I’ve been through hell and back in the past two years (the past six months especially). When I was sick, but not too sick, I was in a place where I desperately wanted answers. I desperately wanted to be healthy, free, and ignorant and was plagued with the unanswerable question ‘why me’. One night I was talking with a friend who shares my disease. We were sharing anecdotes and comforting one another. She signed off that night by saying ‘yeah, this all sucks. But it’s made me who I am and I wouldn’t change anything about myself’. Immediately this overwhelming sense of distrust welled up inside of me ; my B.S. Radar was blinking wildly. I was sure she wasn’t being entirely truthful, and rather was simply reciting cliches and taking a socially approved standpoint in regards to her ‘honor and strength’. I thought ‘why in the world would anyone want to be in pain, severely limited, dysfunctional, and live in a wheelchair’? I just couldn’t make sense of it. For a long time I felt this way. I have come to learn precisely what she meant. She doesn’t mean that her disability is good in and of itself (we’ve already established such a thing is impossible – and thus this is a commonly perceived, but ultimately incorrect, paradox), but rather she has concentrated the goodness of her disability (and all the things that it brings), and that this process has made her a much better person than she was when she began this journey. An odd phenomenon arises in the disabled: there’s this feeling of gratitude for their illness. Some might call that a coping mechanism, or a defense mechanism (or any such pathology), but I’m not overly concerned with the how. For me, my disability has taught me how to deal with suffering – how to overcome it, how to find the goodness in it, how to turn it into a lesson and apply that lesson elsewhere. Whenever something bad comes my way, because I have dealt with so much trauma, and have overcome that trauma (mentally), this sense of excitement and happiness begins. I’m excited because I know that something great will come if only I keep my head down and push through, and I’m happy because I know this; I’m happy that these negative, stressful situations don’t incite overwhelming feelings of anxiousness, fear, and doubt. And so in my mind, if I went back and changed any of the one things that happened to me, or any of the one characteristics of my disease that make me unique, I believe I wouldn’t be where I am today (which is a really good place). I understand the value of life. I never say ‘why me’. Instead I say thank-you. I have the opportunity to experience this odd phenomenon, I’m still living and breathing – my mantra is ‘things could be worse, but there not’. This makes me very happy. This is where the paradox crops up. I’ve grown so attached to this method of learning, I’ve found it so very efficient and helpful, that the prospect of parting ways with my disease isn’t very inviting. I have also worked very, very hard to accomplish what I have. I’ve come to understand the true value of learning – this very much excites me. So the idea of just one day ‘knowing it all’ or at least ‘knowing exceptionally more’ in an instant, feels like cheating. I won’t deal with the second half, but the first half I can answer with some confidence. Heaven is a place where dysfunction does not exist. That means that there won’t be stressful obstacles and dysfunctional events that present themselves in my new life. My disability is sort of an instructional manual on how to deal with those events. Although it’s entirely possible that I can retain my struggles in the afterlife (although I think not), I really won’t need them. Learning here, on earth, is very hard; it’s full of dysfunction (another essay wouldn’t even cover this topic). Learning in the after-life, so I believe, won’t be. Although we won’t every obtain omniscience, many contend that we will still learn.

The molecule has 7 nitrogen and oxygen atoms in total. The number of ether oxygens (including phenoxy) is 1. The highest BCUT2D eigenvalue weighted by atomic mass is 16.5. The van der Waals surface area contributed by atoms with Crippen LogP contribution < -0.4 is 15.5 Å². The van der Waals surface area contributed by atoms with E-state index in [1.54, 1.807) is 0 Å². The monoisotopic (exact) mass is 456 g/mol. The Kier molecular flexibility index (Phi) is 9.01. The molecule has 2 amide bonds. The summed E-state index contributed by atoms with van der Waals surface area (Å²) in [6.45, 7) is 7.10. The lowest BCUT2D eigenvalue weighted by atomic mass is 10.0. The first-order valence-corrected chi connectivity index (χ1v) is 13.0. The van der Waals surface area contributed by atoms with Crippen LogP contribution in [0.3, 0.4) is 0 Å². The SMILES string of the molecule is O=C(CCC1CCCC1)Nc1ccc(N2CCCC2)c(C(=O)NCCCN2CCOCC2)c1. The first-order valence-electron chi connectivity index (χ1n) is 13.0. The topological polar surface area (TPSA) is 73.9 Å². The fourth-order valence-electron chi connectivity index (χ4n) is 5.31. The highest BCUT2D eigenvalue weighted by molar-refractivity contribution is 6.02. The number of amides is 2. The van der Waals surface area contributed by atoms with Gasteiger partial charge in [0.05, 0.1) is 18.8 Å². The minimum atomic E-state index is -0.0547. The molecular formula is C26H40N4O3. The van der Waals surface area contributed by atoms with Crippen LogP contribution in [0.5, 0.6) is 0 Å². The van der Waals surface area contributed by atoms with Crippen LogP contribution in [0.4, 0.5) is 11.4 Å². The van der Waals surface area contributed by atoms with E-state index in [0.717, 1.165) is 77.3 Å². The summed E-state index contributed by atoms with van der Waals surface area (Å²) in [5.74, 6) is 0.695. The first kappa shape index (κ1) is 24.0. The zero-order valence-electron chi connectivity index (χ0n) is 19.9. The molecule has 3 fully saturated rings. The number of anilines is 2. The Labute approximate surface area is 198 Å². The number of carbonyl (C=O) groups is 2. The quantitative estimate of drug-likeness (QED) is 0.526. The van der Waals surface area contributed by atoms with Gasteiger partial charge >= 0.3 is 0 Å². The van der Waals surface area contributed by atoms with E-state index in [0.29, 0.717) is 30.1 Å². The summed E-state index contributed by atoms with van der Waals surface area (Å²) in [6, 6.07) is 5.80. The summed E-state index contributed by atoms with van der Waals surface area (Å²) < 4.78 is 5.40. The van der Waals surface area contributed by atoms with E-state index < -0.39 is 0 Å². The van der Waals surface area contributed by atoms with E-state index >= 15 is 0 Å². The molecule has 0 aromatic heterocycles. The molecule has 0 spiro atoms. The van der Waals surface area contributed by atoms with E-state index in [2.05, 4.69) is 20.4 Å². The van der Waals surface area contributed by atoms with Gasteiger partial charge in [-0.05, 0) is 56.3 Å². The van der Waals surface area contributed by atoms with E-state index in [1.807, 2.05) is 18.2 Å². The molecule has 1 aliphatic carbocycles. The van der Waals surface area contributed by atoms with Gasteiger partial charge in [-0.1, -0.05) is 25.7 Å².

Thus, since disease and disability, once tackled mentally, provide information on how to deal with the negatives of life, and since heaven is free from the dysfunction of normal life, disease and disability won’t be necessary – although they will be commended. Pain, for example (a form of suffering), is just a state of health that is dysfunctional. If I find good parts in pain, it is because pain refers to health. Pain is not good in and of itself. And so those who suffer that claim to have found great truths, and those, like myself, who are excited by new pathologies for the challenge, to test what kind of stuff were made of, have found the goodness that these states of suffering refer to.
Suffering is a very complex topic; one full of emotion and contraversy. Although I don’t claim to understand all the aspects (in fact, I think I’m only ‘familiar’ with a few), I have been fortunate enough to have had a first hand experience with many different forms of suffering. Although suffering has shaped my life, and made me a better person. I wouldnt’ wish it on anyone. And although I consider myself quite an accomplished man (emotions, ‘goodness’, virtue, morality) in respects to how I was before, I know plenty of healthy people who are just as ‘good’ as me, and many more who are better. Suffering is not the only conduit towards becoming a better person, but it’s a testament to the strength and importance of people. I’ve made the best of a very bad situation, and although in my eyes I’ve come out ahead of my healthy coutnerparts, I know that I haven’t. That fact doesn’t scare me, or detract from the weight of what I’ve said here. Conversely, it reinforces it. If there’s one thing to take from all this it’s the cliché: never give up. I have lived in the lowest depths of depression, I’ve contemplated suicide more times than I can count, but I’ve come out of that – I’ve gone far beyond anywhere I would have imagined myself. I’ve learned how to deal with any struggle. I’m happy, because of and in-spite of my disease, and the suffering in life. These realizations and fine-tuned faculties aren’t innate facets that set me apart from the crowd. Anyone can accomplish these feats. It just takes time. And that’s why, in-spite of all the reasons I may want to say ‘why me’, I say ‘thank-you’.